Lauren Simonds, Unseen: A glorious revelation

Elyssia Bugg

The smell of coffee, the taste of chocolate—things that move around us, through us, between us that we may not give pause to recognise. Lauren Simmonds shares these sensations with her audience in the opening moments of Unseen, passing around shards of dark chocolate on a silver platter and wafting a plunger of freshly brewed coffee under the nose of every audience member.

A small performance space is rendered cosy by this initial act of hospitality. Hard metallic surfaces seem to soften and glint with promise. In one corner there is a picnic spread of goblets and ornate silver vessels. In another, a mass of gold foil is surrounded by cosmetic mirrors. On the back wall, collaged coloured yoga mats are arranged shrine-like, peeling back from their mounting. Over the course of the performance Simmonds uses sound, light and her own body to activate each station, unleashing the concealed potential of the seemingly inert in a fascinating, playfully fragmented examination of the invisible forces that conjoin to form our perception.

This fragmentation is both a strength and a weakness. While phrases such as one likening the postures of browsing Facebook and taking selfies to yoga poses sits clumsily amid more visually stimulating sequences, the work itself is unified by the overarching sense of curiosity and exploration that its episodic structure evokes.

Midway through the performance, Simmonds pours sugar onto the floor. With tender intent, she pushes a circular magnet through it until its pull exposes other magnets concealed beneath the grainy white mess. The process of making authentic connections amid the chaotically saccharine may be analogous to Simmonds’ favoured mode of expression, but she navigates the borders of sentimentality with quiet assurance.

This assurance must come in part from her knowing that the work’s final act will be utterly and ecstatically mesmerising. While Simmonds drapes herself in a string of party-lights, audience members are directed towards what appear to be 3D glasses, hidden beneath their seats. The lighting dims, The Flaming Lips’ anthemic indie-pop spills questions of the universe from the sound system, and Simmonds begins to spin and sway. There are audible gasps as the glasses render the space kaleidoscopic, the lights around the artist splitting into intricate parallel patterns of pure colour. It’s like magic, except that there is no deception; just a glorious revelation of the otherwise unseen.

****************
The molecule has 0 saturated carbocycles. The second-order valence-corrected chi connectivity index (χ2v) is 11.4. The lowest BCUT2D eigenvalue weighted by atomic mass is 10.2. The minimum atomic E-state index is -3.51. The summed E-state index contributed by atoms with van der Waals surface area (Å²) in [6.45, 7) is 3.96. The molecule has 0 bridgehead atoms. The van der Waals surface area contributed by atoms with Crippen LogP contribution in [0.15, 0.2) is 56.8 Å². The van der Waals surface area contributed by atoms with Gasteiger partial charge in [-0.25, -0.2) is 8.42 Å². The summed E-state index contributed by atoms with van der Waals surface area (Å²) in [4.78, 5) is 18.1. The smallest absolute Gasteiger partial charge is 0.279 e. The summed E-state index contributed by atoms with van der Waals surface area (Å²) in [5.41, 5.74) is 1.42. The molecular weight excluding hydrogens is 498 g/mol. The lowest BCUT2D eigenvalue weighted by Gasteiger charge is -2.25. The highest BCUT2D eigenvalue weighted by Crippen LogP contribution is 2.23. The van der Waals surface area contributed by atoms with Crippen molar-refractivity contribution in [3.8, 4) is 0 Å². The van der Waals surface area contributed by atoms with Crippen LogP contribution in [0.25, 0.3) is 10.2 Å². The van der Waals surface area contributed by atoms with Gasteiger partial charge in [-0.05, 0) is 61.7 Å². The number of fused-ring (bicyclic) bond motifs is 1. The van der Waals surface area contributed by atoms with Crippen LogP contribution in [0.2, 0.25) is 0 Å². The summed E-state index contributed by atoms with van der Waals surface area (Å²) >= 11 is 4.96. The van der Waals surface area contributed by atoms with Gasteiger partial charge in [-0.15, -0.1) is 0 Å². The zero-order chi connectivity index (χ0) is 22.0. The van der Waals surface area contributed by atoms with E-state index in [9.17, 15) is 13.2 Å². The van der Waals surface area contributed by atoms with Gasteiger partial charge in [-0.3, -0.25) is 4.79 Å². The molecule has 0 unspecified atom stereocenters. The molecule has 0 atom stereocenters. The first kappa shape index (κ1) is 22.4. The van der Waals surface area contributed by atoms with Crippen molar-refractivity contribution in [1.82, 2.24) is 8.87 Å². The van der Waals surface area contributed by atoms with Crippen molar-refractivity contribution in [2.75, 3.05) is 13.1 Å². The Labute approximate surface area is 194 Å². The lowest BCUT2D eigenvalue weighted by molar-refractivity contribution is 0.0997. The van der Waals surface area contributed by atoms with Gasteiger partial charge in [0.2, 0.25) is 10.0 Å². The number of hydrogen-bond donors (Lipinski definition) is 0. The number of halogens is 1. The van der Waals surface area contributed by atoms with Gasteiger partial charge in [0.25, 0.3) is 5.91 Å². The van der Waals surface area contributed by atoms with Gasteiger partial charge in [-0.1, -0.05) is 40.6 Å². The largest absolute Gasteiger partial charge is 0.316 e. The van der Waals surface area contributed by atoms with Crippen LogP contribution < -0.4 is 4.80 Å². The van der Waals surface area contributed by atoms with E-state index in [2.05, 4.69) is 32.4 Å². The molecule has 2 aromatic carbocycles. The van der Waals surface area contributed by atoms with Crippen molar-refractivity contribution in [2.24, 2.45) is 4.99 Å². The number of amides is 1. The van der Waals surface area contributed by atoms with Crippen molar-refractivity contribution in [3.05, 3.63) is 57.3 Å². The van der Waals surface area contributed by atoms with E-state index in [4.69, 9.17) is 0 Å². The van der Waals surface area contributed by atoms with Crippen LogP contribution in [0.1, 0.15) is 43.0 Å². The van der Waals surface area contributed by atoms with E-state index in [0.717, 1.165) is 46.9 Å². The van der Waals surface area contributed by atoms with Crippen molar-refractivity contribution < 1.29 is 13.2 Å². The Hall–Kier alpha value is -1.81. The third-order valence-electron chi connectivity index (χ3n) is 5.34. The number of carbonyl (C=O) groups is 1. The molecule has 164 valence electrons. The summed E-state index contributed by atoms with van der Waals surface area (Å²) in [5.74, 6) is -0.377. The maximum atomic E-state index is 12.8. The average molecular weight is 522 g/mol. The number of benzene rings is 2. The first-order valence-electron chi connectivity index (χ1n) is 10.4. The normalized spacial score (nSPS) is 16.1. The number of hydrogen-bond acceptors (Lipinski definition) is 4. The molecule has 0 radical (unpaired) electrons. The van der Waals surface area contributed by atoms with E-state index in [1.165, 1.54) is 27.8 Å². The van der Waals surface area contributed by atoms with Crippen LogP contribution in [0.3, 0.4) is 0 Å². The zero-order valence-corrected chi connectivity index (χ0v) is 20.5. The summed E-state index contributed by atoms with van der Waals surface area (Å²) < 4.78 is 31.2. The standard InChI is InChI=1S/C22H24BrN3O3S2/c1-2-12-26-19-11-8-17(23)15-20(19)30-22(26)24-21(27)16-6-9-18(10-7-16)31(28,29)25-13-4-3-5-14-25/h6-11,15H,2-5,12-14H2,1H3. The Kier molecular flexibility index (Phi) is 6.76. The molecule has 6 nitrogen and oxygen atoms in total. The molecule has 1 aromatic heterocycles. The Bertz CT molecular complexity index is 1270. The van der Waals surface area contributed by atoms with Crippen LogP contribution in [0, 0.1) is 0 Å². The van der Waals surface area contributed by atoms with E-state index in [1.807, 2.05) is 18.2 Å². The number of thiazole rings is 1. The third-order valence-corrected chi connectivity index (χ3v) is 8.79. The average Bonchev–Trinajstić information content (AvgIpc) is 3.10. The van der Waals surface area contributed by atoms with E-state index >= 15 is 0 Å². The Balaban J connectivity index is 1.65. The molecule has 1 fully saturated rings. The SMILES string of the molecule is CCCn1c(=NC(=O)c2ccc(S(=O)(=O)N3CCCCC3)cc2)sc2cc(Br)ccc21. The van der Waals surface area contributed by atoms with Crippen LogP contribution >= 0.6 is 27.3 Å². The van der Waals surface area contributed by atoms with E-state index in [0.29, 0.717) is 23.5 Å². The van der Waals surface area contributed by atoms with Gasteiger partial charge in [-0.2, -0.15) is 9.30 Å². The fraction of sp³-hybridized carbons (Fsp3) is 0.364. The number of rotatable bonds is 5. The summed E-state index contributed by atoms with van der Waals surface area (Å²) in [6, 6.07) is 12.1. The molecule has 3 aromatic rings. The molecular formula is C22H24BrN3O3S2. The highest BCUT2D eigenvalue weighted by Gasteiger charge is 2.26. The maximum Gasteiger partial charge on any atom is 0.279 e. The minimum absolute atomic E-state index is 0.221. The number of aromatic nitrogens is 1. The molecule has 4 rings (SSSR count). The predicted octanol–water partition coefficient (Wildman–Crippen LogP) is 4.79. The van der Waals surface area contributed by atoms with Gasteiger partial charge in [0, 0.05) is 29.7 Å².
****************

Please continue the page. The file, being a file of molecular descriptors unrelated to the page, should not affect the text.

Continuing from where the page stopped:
Through her use of objects and techniques typically associated with illusion, Simmonds manages to penetrate the everyday and shatter the assumption that our perception of it is in any way complete. Yet her practice does not conform to cynical post-structuralist rhetoric. Rather, she achieves something rare with Unseen. Here is a work, full of joy, that uses deconstruction as a lens through which to ascertain a sense of unity. The warmth and genuine sense of wonder that Lauren Simmonds projects is not accidental. It is integral to the audience’s understanding of her thesis that we are part of something bigger, brighter, more mysterious: all of us, together.

Metanoia: Unseen, Lauren Simmonds, Metanoia Theatre, Mechanics Institute Brunswick, Melbourne, 9-10 July

21 July 2016
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